Newfoundland History - "Nana" and Peter Pan: A calm, placid Newfoundland called "Nana" was chosen by Mr. and Mrs. Darling as a nursemaid and protector of their children, Wendy, John and Michael in the book 'Peter Pan' or or 'The Boy Who Wouldn't Grow Up' by J. M. Barrie (9 May 1860 – 19 June 1937).
Newfoundland Height: The Newfoundland breed is classified as a large to giant sized dog. The height to the shoulder of a male dog is 27-29 inches (69-74 cm). The height to the shoulder of a female dog is 25-27 inches (63-69 cm).
Newfoundland Weight: Not surprisingly for a large to giant sized dog, the weight of a male dog is 130-150 pounds (59-68 kg). The weight of the smaller female dog is 100-120 pounds (45-54 kg).
Newfoundland Dog Coat Type: The coat type is described as heavy, thick, coarse, double, water-resistant coat. Its shaggy coat naturally sheds large amounts of fur during seasonal temperature changes.
Newfoundland Coat Colors: The colors of this breed consist of assorted colors consisting of Black, Gray, Brown and Black & White.
Newfoundland Dog Grooming - HIGH Grooming Needs: The grooming needs of the Newfoundland are categorized as high in order to maintain a healthy coat and reduce the risk of skin infections. The high grooming needs of the Newfoundland is considered to be high-maintenance and requires almost daily brushing and combing. Grooming Requirements should include bathing the Newfoundland on a monthly basis and making regular inspections of the nails, teeth, eyes and ears.
Newfoundland Litter Size: The litter size of this breed ranges from 4-12 puppies. Newfoundland puppies for sale can be obtained reputable breeders and from rescue centers. The cost of Newfoundland puppies varies depending on location, pedigree history and the dog breeder.
Newfoundland Dog Temperament and personality: The temperament and personality of the Newfoundland popular breed is described as Faithful, Courageous, Loyal, Sociable and Noble.
Newfoundland Dog Exercise Requirements - HIGH Exercise Requirements: The exercise requirements of this breed of dog is high. The Newfoundland requires regular daily exercise consisting of approximately one to two hours each day. This large, powerful dog has a firm, strong, balanced gait with strides of a moderate length and requires a brisk walking speed or jogging by the owner to meet the dogs exercise requirements.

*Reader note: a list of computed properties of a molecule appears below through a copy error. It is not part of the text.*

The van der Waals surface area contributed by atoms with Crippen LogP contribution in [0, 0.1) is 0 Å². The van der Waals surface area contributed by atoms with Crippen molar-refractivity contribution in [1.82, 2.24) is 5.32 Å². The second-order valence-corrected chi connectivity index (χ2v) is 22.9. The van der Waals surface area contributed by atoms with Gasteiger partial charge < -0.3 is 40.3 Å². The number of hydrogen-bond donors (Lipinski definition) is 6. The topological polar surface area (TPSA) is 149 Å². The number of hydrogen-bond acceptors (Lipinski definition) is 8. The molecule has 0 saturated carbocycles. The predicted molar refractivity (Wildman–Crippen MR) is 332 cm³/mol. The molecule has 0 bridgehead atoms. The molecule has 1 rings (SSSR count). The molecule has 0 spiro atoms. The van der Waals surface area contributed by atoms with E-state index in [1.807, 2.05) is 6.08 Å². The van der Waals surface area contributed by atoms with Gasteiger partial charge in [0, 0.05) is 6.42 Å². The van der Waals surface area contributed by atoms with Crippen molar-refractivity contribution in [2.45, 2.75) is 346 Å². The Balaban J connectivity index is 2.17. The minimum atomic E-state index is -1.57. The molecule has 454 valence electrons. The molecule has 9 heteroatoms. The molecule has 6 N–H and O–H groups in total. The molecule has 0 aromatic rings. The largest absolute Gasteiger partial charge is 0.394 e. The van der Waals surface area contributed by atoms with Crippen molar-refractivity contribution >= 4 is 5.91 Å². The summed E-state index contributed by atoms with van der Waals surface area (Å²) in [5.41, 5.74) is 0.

Newfoundland Dog Diet: A fully grown Newfoundland should be fed twice a day. A diet consisting of a premium dog food can be balanced with fresh food eaten by the family. The question is What Can Dogs Eat?. Check out our comprehensive list of what dogs can and what dogs cannot eat.
Newfoundland Dog Health Problems: Potential health problems of the Newfoundland breed include Elbow Dysplasia, Gastric Torsion, Epilepsy . Resolving health problems can prove to be expensive and it is always wise to obtain pet insurance or dog health insurance when buying a dog. Is the Newfoundland Dog breed said to be Hypoallergenic? Answer: No.
Newfoundland Lifespan: The life expectancy of dogs vary according to the size, breed of dog and any serious health problems. The typical lifespan of the Newfoundland breed is 9-12 years.
Newfoundland Male Dog Names: Male Dog names are most often chosen to reflect favorite names of the owner or the strength, size, coloring and country of origin of the Newfoundland Dog breed. To give you some inspiration regarding good male Newfoundland names our small selection might be of help with naming boy dogs. Out top male dog names are: Jaxon *** Seth *** Hunter *** Ryder *** Carter *** Logan *** Lukas *** Erik *** Kai *** Sebastian.
Newfoundland Female Dog Names: Female Dog names tend to be softer, prettier and reflect the temperament of the girl dogs. Our top choice of good female Newfoundland Dog names are Ella *** Zoey *** Brianna *** Hanna *** Mia *** Keira *** Bree *** Kitty *** Lexie *** Charlie.